Snapchat Gets Hacked
Believed to be the first social media site in 2014 to be hacked, last week Snapchat had 4.6 million accounts breached, including account names and partial cell phone numbers. To add insult to injury, the hackers posted the stolen information and an explanation of why the hack was executed on this tech post from TheVerge.
Young peeps, mostly teenagers, have been drawn to the site since its inception in September 2011 because a user can send a pic or video that disappears upon opening in 10-seconds or less. Imagine the possibilities for regrettable selfies and sexting.
Snapchat reportedly turned down a multi-billion dollar purchase offer from Facebook last year; this episode will not add value to the company or its service. This is especially true for a company with a founding principle of preserving the anonymity of its users.
From a privacy standpoint, our cell numbers are hugely important for a variety of reasons. First, a cell number is a basic building block for a cyber thief. Also, we tend to hold onto our cell numbers for a long period of time; even longer than some of our social media accounts, some of our emails, user names and even residential addresses.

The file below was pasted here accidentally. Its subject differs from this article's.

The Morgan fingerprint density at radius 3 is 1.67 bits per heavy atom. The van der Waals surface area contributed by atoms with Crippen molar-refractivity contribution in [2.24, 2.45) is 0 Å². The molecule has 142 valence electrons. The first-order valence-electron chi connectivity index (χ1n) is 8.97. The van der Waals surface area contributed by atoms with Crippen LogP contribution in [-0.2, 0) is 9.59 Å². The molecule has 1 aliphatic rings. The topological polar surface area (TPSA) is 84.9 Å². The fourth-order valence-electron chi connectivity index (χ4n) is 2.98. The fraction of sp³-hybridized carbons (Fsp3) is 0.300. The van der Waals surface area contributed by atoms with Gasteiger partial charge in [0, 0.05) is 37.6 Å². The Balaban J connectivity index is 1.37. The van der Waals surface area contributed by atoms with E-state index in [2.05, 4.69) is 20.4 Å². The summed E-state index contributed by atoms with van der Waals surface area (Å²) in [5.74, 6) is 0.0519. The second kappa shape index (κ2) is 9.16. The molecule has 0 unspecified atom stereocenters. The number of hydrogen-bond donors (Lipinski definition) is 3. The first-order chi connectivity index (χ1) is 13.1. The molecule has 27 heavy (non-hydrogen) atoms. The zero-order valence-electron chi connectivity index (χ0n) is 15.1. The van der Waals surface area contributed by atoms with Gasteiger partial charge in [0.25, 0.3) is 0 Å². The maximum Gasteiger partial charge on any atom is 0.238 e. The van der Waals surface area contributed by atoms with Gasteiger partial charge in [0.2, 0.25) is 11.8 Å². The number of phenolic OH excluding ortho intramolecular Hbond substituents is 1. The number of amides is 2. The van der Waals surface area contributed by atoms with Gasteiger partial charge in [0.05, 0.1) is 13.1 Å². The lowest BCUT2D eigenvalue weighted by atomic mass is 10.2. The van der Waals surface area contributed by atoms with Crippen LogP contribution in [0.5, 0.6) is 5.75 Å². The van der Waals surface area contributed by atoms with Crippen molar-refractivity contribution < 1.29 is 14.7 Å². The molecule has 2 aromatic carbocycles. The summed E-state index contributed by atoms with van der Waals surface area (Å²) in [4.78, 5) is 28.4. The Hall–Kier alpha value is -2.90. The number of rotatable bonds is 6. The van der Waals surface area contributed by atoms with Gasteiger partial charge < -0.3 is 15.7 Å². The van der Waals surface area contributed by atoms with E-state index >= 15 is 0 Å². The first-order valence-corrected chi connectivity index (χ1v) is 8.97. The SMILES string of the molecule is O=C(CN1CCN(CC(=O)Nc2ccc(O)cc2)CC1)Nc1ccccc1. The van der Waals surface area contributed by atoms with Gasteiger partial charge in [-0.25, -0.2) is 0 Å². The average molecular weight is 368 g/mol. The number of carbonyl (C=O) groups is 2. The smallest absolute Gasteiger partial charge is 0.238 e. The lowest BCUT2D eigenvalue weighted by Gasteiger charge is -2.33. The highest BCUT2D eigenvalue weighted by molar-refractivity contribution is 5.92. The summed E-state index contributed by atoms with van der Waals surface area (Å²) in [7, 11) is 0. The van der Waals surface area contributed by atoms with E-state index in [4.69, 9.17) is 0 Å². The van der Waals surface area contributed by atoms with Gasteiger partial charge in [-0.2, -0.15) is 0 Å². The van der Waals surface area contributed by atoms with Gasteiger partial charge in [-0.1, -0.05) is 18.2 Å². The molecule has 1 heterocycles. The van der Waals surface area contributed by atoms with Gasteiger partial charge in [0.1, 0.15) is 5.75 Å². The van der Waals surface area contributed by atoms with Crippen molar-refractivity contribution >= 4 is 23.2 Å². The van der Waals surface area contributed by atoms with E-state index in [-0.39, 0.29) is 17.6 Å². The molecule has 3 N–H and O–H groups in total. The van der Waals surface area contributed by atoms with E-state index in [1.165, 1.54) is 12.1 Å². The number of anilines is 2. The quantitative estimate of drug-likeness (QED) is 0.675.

Second, if a hacker has your cell number you can be subject to "smishing"; spam that comes to you in the form of a text message that requests you to click on a link. When you do, malware is deposited into your cell phone that can retrieve stored data such as photos and contacts. Third, hackers can use your cell number to side-step some security measures in the world of e-commerce.
We here at the Law Blogger have taken note of the teen-aged "daily use" flight from trusted -and now ancient- sites like Facebook, to newer sites like Snapchat, Instagram, WeChat, and Vine. Teenagers simply do not appreciate the potential harm posed by hackers lurking on line within the seams of these new platforms.
Last week's Snapchat hacking episode hearkens social media users back to June 2012 and the infamous Linkedin hack [another ancient platform] resulting in 6.5 million compromised LI accounts. This blogger had to change his username and password on that buttoned-down social media site as a direct result of that crime.
If you have children that are active on such sites, take a moment to emphasize some basic security steps and the importance of not giving away your personal information.